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Traditions I Keep on Christmas Holidays |

Traditions I Keep on Christmas Holidays
Jana Lynne Umipig, on right, with her sister, after midnight mass in 1991, in Stockton, California.

I live in Bronx, New York. This is now my home and where I will spend my Christmas holiday. This time of the year, I get homesick. As I get older, I get more nostalgic.

I left California when I was 22 years old, and this year I’ll be 28 years old. My parents and grandmother who are all currently living in California have aged too, and I realize that I have spent a lot of holidays without them.

Every year, I have taken in some of our traditions in an attempt to feel some of what we do at home, but this year I look to them more deeply that ever.  During Thanksgiving and Christmas I used to prepare foods that I learned from my mother, grandmother and aunts while growing up. I am taken back to my tasks of peeling Lumpiang Shanghai wrappers as a little girl and soaking the noodles for the Pancit Bihon.

Jana Lynne Umipig, based in New York, recalls her holidays, with food and laughter.

Jana Lynne Umipig, now based in Bronx, New York, recalls her family Christmas holidays filled with joy and laughter and delicious Filipino food.

I remember my elders at work in the kitchen. The passing down of delicious recipes is a tradition I value. It has taught me the ritual of gathering in the kitchen. Then, I would sit in the kitchen with them after the cooking is done. From this, I learned the importance of community.

I miss the noise and laughter and storytelling—and often gossip—that would be a part of our food preparations. I realize that this is why I call on my roommates and friends to come into the kitchen and help me or call my family over Skype and phone to help with the extra special ingredients of joyousness and light-heartedness.

The spirituality during holidays was also important to my family, like the ritual of setting out plates of food for the altar, calling our ancestors to join us in our holiday feast. My grandmother would instruct me to put a piece of each dish on a plate, in colorful arrangement, and I’d follow behind her as she would call to them again and again: “Umay Kayon! Mangan Tayon!” (Come all of you! We’re eating now!)

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Author, Jana Lynne Umipig, recalls her Christmas Holidays with family.

As a child this practice was something I feared because I believed the ghosts of my great uncle or grandfather would appear. What I didn’t realize then was that this tradition is one of connection and communion with our ancestors.

This holiday, I will place food on my altar and in my study to connect and feel their presence, without fear and with great faith and gratitude.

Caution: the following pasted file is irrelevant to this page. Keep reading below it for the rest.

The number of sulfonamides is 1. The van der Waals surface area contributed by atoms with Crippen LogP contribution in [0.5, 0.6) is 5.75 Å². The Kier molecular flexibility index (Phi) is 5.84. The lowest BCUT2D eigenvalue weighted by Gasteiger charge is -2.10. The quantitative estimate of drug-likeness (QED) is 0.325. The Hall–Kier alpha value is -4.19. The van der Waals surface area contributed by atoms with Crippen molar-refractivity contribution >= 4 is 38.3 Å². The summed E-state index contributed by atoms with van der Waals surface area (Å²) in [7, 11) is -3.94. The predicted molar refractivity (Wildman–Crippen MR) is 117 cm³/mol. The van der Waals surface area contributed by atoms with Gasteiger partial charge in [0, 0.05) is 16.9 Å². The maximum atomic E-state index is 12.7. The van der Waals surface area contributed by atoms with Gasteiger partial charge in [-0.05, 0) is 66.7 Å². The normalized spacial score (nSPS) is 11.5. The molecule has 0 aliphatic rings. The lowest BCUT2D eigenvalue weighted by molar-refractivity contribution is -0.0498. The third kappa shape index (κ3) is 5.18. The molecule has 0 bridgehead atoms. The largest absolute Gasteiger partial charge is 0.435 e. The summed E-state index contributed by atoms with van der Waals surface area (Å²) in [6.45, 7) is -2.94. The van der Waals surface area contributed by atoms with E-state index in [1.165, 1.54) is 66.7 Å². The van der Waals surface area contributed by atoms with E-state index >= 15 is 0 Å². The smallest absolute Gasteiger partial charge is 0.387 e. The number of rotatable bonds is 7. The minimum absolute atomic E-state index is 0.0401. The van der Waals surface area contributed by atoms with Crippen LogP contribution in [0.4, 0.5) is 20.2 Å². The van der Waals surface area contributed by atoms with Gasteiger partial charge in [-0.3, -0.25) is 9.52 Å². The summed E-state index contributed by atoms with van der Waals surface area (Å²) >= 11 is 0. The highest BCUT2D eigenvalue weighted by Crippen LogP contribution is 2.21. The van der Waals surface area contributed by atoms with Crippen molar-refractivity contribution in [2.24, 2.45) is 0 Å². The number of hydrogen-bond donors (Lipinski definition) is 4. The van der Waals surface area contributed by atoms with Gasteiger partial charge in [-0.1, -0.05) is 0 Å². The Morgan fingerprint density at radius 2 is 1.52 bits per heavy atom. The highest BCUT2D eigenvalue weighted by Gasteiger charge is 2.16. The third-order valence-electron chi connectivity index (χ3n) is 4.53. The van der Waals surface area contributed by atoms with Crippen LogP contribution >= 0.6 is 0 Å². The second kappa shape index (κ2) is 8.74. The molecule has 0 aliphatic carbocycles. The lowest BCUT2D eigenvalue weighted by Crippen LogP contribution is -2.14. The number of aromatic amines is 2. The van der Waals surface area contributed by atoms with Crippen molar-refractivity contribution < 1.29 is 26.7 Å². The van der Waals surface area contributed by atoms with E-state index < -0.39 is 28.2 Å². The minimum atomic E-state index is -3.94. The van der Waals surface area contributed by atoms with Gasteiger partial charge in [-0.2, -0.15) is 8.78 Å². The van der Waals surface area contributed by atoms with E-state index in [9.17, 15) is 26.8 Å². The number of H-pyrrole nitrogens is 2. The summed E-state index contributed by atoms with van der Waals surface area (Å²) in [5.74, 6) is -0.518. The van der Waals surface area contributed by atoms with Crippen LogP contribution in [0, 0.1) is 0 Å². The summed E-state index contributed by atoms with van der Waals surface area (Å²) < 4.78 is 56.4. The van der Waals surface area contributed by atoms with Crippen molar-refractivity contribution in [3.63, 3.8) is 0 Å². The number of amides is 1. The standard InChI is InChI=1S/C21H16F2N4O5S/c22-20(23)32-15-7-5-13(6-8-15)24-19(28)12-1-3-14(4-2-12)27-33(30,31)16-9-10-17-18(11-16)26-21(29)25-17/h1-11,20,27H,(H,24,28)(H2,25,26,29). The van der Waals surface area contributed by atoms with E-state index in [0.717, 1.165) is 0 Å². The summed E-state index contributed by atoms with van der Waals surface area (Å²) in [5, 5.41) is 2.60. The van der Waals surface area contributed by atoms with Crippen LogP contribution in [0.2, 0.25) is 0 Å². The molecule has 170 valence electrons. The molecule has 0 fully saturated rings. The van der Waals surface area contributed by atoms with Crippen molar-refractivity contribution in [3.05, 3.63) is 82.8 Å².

Another tradition was the Mano ‘Po. After the midnight mass, blessings were always something I looked to with importance as I place my hand on the forehead of my elders. I remember how much they connected with me, and took this in, eyes shut, with grace, a smile and deep breath. It made me believe in God’s spirit within me.

This Christmas holiday, I feel blessed. I feel my family uplifting my spirits even though I am miles away. I am carrying on with our traditions and sharing them with my community of friends and co-workers. These traditions keep my Christmas spirits up.  There is great comfort and joy in knowing I can turn to this throughout my life and pass it on to my children in the future.

The spirit of the holiday doesn’t just come from Santa’s cookies, jingle bells and toasts of champagne, Lumpia and midnight mass. It comes from gathering with the ones you love most;  it comes from the power of belief, faith and traditions passed down from one generation to the next.

The author, second to the right, happily posing  with family during a holiday visit to California.

The author, second to the right, with family in a rare, holiday visit to California.

Jana Lynne Umipig

Jana Lynne Umipig

Born in Honolulu, Hawaii and raised in Stockton, California- Jana Lynne Umipig, a womyn of Pilipino decent has directed her life goal at cultivating alternative teaching tools for human rights and for human rights and social justice education that incorporates artistic mediums in performance and visual expression,enriching leadership and self-development work for young people. Through the development of her art for social justice pedagogy she seeks to provide safe spaces of artistic expression and learning for young people that establishes and maintains a strong sense of community, support, continuity and honesty for youth to grow and learn in.

A graduate of the University of California, Irvine with a Bachelors in Theatre and Asian American Studies and currently completing her Masters in Educational Theatre for Communities and Colleges at New York University’s Steinhardt School of Education, much of Jana Lynne’s work has been directed toward this fusion of social justice and arts education. Most of her work has focused on the Asian American particularly Filipino American community, heavily pertaining to issues faced by young womyn.

Jana Lynne Umipig

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